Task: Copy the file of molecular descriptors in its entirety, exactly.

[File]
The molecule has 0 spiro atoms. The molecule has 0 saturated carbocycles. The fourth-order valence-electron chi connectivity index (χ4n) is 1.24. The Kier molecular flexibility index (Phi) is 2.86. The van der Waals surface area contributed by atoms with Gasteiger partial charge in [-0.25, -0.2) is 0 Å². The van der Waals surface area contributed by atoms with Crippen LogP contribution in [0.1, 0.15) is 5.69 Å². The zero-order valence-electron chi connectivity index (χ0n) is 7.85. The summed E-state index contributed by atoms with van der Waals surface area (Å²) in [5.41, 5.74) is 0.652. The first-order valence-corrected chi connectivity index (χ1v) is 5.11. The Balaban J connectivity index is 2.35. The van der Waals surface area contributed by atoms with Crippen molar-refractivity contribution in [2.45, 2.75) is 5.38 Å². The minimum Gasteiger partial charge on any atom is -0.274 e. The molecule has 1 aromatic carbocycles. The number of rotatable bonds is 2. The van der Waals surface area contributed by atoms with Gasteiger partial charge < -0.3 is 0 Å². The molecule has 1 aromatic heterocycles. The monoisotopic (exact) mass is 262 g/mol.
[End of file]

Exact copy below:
The molecule has 0 spiro atoms. The molecule has 0 saturated carbocycles. The fourth-order valence-electron chi connectivity index (χ4n) is 1.24. The Kier molecular flexibility index (Phi) is 2.86. The van der Waals surface area contributed by atoms with Gasteiger partial charge in [-0.25, -0.2) is 0 Å². The van der Waals surface area contributed by atoms with Crippen LogP contribution in [0.1, 0.15) is 5.69 Å². The zero-order valence-electron chi connectivity index (χ0n) is 7.85. The summed E-state index contributed by atoms with van der Waals surface area (Å²) in [5.41, 5.74) is 0.652. The first-order valence-corrected chi connectivity index (χ1v) is 5.11. The Balaban J connectivity index is 2.35. The van der Waals surface area contributed by atoms with Crippen molar-refractivity contribution in [2.45, 2.75) is 5.38 Å². The minimum Gasteiger partial charge on any atom is -0.274 e. The molecule has 1 aromatic carbocycles. The number of rotatable bonds is 2. The van der Waals surface area contributed by atoms with Gasteiger partial charge < -0.3 is 0 Å². The molecule has 1 aromatic heterocycles. The monoisotopic (exact) mass is 262 g/mol.